A First Year For IB English SL

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A First Year For IB English SL

Ms. Larsen greeting her second period International Baccalaureate English Language and Literature class.

Ms. Larsen greeting her second period International Baccalaureate English Language and Literature class.

Ms. Larsen greeting her second period International Baccalaureate English Language and Literature class.

Ms. Larsen greeting her second period International Baccalaureate English Language and Literature class.

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The 2018-19 school year is the first year that English 11 International Baccalaureate (IB) Standard Learning (SL) has become available at the school, and two English 11 Advanced Placement (AP) teachers have added a new class to their roster. Ms. Erica Larsen, who teaches both AP Language and Literature as well as IB Language and Literature, and Mrs. Katrina Reed, who has stopped teaching AP Language and Composition to focus on IB. AP and IB differ substantially in some areas, but are also very similar in others, so it makes sense for these veteran AP teachers to take on this new class.

The writing styles in AP and IB tend to cross over each other quite often. Both courses focus a considerable portion of their time on analyzing text and writing analysis papers, but in AP reading and writing is almost entirely based on non-fiction, whereas in IB students analyze a broader range of content.

“In AP there are three very specific essays that we’re working on [persuasive essay, synthesis essay, and rhetorical analysis]. In Language and Literature we are really working on analysis. There is a similarity with AP, but in IB we are doing that analysis with all different types of text,” Ms. Larsen said. “We’re analyzing music videos, visuals, text and speeches. We’re just doing a lot more of that analysis, so they overlap, but AP does more writing.”

The reading content in AP aligns with writing in the class, which means a lot of essays, biographies and memoirs. Similarly with IB, students read a combination of fiction and non-fiction, which conforms with writing subject matter.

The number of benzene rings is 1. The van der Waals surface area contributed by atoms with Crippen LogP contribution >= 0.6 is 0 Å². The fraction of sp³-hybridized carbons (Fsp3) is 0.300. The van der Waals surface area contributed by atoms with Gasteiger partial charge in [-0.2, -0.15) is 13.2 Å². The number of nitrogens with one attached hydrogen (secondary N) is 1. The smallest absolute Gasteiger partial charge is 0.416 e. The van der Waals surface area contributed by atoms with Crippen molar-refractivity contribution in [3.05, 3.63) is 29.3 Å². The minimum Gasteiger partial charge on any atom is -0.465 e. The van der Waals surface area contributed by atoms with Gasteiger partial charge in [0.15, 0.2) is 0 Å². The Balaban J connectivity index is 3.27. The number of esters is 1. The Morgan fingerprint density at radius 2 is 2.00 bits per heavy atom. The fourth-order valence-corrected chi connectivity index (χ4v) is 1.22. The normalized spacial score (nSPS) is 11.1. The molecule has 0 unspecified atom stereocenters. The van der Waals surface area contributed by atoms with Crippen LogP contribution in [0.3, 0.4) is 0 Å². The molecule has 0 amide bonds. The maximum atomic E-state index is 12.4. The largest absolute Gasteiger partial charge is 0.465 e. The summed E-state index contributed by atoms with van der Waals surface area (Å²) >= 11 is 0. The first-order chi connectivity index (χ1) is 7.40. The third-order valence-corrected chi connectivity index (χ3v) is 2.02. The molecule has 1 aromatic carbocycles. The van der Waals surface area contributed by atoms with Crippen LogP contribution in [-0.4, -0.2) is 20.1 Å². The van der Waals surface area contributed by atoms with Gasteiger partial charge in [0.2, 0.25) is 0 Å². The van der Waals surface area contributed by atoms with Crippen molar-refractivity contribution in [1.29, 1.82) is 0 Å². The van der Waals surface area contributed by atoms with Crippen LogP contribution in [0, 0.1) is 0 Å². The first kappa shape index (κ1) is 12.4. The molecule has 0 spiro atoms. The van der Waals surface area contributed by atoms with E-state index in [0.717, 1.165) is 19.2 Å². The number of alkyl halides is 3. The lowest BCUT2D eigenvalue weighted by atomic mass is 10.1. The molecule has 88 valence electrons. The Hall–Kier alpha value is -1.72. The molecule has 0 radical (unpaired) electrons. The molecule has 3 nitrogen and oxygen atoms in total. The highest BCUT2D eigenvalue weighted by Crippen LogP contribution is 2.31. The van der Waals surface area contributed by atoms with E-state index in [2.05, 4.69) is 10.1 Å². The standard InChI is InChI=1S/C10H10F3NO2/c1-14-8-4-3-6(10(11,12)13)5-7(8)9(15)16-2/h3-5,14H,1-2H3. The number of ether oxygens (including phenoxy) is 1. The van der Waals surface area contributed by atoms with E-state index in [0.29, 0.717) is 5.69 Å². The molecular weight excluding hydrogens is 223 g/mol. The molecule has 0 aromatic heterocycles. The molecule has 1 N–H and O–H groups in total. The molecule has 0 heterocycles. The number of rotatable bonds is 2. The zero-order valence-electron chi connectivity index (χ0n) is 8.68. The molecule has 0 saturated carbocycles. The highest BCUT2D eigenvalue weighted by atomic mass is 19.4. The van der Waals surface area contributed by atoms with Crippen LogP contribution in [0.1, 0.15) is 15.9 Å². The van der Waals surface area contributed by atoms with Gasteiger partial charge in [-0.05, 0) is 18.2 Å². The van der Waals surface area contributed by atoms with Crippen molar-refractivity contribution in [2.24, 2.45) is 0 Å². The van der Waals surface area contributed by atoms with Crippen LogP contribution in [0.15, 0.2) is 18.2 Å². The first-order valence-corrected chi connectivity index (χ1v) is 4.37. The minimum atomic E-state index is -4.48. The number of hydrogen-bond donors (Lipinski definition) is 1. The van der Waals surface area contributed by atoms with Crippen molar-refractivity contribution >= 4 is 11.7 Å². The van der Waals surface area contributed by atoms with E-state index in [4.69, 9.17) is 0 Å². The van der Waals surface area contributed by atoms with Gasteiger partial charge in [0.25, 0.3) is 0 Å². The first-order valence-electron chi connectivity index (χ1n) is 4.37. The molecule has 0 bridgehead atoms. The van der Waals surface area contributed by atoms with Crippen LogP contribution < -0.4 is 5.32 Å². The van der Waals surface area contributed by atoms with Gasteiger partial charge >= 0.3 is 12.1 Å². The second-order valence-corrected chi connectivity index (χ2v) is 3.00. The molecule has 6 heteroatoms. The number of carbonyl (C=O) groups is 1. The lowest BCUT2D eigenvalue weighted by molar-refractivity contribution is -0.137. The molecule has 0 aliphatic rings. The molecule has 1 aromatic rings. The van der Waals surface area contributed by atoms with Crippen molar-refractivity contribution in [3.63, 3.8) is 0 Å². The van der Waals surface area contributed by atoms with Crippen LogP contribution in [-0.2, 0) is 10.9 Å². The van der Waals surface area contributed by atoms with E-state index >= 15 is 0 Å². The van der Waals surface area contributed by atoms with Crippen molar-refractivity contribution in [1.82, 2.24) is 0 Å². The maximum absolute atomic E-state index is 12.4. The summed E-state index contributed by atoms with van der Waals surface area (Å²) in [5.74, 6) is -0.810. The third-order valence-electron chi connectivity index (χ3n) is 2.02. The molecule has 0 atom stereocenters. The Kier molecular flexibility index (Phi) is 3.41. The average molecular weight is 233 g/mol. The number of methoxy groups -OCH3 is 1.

“AP Language and Literature is a non-fiction class, so we read only non-fiction [speeches, journals, memoirs, etc.] IB Language and Literature has that title because it’s a combination of literature and nonfiction.” Ms. Larsen said. “The first quarter we’re doing non-fiction and media, advertisements, music videos, so on and so forth. In second quarter we’re analyzing poetry and novels.”

Some students prefer IB over AP English because IB leaves room for more innovation.

“My favorite part of IB English is how we discuss and analyze different media like advertisements, music, videos and tweets,” junior Olivia Jazwick said.

Grading scales and rubrics can be annoying and difficult to understand as students are trying to fit all the criteria for a high score. The same can even be said for teachers as well.

“They can be a bit more punitive than the IB ones [AP rubrics], the IB ones are focused on skills and content just like the AP ones are, but the AP rubrics can be very tricky, and it’s not necessarily an assessment of knowledge. It’s more of a ‘gotcha game,” Mrs. Reed said.

End-of-year testing for AP and IB English courses have proven to be somewhat dissimilar, and some favor one over the other. Both AP and IB are cumulatively assessed at the end of the school year (in May), but the actual testing scenarios diverge.

“I think the test can sometimes be a little overwhelming for students. I like that IB has a more holistic assessment, and they look at different benchmarks over the course of two years rather than riding on one exam.” Mrs. Reed said. “You get your IB score based on how you progress and how you learn and how you grow.”

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